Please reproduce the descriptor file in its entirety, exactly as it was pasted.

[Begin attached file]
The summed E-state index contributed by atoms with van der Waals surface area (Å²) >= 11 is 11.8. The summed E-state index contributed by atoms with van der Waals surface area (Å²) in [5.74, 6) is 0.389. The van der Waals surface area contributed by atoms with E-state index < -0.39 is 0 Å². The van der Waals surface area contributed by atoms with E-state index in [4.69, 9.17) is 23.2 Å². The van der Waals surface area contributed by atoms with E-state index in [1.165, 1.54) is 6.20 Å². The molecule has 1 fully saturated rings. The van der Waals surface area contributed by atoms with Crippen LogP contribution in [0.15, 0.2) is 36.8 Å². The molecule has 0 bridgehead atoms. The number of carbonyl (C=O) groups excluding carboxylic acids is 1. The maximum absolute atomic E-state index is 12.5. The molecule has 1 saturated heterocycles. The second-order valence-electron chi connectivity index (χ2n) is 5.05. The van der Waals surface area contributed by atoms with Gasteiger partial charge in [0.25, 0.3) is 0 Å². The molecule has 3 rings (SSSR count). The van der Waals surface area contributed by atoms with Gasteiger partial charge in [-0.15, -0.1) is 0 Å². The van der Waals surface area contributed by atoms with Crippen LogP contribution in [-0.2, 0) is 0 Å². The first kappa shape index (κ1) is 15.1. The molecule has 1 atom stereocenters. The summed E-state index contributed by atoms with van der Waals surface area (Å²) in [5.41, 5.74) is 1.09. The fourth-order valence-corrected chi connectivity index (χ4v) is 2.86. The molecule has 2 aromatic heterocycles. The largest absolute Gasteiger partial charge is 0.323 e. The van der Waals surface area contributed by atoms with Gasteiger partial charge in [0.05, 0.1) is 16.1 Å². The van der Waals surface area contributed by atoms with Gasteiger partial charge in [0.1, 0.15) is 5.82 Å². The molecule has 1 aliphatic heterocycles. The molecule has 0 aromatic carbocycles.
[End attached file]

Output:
The summed E-state index contributed by atoms with van der Waals surface area (Å²) >= 11 is 11.8. The summed E-state index contributed by atoms with van der Waals surface area (Å²) in [5.74, 6) is 0.389. The van der Waals surface area contributed by atoms with E-state index < -0.39 is 0 Å². The van der Waals surface area contributed by atoms with E-state index in [4.69, 9.17) is 23.2 Å². The van der Waals surface area contributed by atoms with E-state index in [1.165, 1.54) is 6.20 Å². The molecule has 1 fully saturated rings. The van der Waals surface area contributed by atoms with Crippen LogP contribution in [0.15, 0.2) is 36.8 Å². The molecule has 0 bridgehead atoms. The number of carbonyl (C=O) groups excluding carboxylic acids is 1. The maximum absolute atomic E-state index is 12.5. The molecule has 1 saturated heterocycles. The second-order valence-electron chi connectivity index (χ2n) is 5.05. The van der Waals surface area contributed by atoms with Gasteiger partial charge in [0.25, 0.3) is 0 Å². The molecule has 3 rings (SSSR count). The van der Waals surface area contributed by atoms with Gasteiger partial charge in [-0.15, -0.1) is 0 Å². The van der Waals surface area contributed by atoms with Crippen LogP contribution in [-0.2, 0) is 0 Å². The first kappa shape index (κ1) is 15.1. The molecule has 1 atom stereocenters. The summed E-state index contributed by atoms with van der Waals surface area (Å²) in [5.41, 5.74) is 1.09. The fourth-order valence-corrected chi connectivity index (χ4v) is 2.86. The molecule has 2 aromatic heterocycles. The largest absolute Gasteiger partial charge is 0.323 e. The van der Waals surface area contributed by atoms with Gasteiger partial charge in [0.05, 0.1) is 16.1 Å². The van der Waals surface area contributed by atoms with Gasteiger partial charge in [0.1, 0.15) is 5.82 Å². The molecule has 1 aliphatic heterocycles. The molecule has 0 aromatic carbocycles.